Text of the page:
Apoptosis and Cancer

  • Fruma Yehiely
  • Louis P. Deiss


Apoptosis, or Programmed Cell Death, is the activation of an inherent cellular suicide program that results in cell death [1]. There are two hallmarks in the death process. First, is a set of distinct morphologic changes such as membrane blebbing, cell shrinkage, and chromosomal condensation followed by chromosomal fragmentation. Second, is the rapid phagocytosis of the corpses of the dead cells, resulting in a limited local immune response. Recently it has been demonstrated that apoptosis plays a crucial role in cardiac damage and a variety of human diseases such as acute liver failure, Alzheimer’s disease, and cancer [2]. The realization that apoptosis constitutes a major mechanism of tumor suppression has dramatically advanced tumor biology by leading to a number of novel approaches for preventing, diagnosing, and treating cancer. The guiding principles for understanding and manipulating the apoptotic response have emerged from studies of both lower eukaryotes and mammalian model systems [3]. These principles, as well as strategies designed to harness the apoptotic response, are described in this chapter.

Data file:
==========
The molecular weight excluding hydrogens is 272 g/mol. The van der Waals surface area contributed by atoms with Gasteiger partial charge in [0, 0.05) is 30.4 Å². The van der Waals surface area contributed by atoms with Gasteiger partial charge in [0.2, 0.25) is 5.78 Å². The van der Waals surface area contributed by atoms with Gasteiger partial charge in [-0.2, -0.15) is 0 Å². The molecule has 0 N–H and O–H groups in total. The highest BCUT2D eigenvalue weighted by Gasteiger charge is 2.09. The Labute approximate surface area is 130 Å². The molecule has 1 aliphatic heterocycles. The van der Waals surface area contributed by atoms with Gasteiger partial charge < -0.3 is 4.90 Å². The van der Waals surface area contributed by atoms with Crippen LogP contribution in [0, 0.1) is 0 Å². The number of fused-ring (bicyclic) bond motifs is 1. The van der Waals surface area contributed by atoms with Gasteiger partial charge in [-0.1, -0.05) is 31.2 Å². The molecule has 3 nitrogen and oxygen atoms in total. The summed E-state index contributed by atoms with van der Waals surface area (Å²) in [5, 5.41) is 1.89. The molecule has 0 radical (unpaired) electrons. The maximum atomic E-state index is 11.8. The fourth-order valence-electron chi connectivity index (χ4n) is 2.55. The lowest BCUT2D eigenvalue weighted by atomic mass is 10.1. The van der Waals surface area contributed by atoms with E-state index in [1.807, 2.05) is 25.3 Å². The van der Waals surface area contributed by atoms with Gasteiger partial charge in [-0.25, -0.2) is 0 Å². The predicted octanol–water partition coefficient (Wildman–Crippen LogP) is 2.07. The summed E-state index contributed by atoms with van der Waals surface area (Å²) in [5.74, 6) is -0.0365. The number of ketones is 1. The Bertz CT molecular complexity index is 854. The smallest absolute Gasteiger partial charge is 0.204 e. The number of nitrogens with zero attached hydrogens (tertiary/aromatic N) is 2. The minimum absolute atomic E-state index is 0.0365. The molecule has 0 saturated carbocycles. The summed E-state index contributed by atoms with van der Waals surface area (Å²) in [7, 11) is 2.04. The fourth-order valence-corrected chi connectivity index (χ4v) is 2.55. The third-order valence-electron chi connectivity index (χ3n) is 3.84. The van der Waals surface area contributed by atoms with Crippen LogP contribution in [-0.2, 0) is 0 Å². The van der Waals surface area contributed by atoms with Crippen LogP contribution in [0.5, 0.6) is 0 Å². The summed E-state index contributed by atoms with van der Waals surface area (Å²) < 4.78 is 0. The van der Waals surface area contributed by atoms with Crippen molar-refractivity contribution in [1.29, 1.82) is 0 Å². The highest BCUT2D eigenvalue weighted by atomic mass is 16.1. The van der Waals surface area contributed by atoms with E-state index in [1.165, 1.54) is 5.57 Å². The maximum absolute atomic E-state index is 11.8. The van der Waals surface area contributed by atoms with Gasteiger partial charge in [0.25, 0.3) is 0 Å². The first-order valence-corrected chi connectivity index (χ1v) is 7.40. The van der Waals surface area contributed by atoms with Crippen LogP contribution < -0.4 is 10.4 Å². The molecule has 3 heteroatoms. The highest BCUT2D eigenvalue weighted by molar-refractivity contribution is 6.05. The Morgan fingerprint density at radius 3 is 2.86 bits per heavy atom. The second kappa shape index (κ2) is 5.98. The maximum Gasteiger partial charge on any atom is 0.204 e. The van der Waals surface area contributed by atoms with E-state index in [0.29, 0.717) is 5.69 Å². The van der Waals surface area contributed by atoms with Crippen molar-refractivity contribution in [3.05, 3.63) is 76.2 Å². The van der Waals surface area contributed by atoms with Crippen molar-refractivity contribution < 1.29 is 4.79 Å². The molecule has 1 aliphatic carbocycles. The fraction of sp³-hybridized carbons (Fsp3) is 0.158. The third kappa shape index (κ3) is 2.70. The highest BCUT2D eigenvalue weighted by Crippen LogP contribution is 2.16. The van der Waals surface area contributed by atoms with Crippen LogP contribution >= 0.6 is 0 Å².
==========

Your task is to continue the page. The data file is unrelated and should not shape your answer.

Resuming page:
Death Domain Receptor Interact Protein Adenine Nucleotide Translocator High Conductance State Proapoptotic Signal 
These keywords were added by machine and not by the authors. This process is experimental and the keywords may be updated as the learning algorithm improves.


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© Current Medicine, Inc. 2000

Authors and Affiliations

  • Fruma Yehiely
  • Louis P. Deiss

There are no affiliations available

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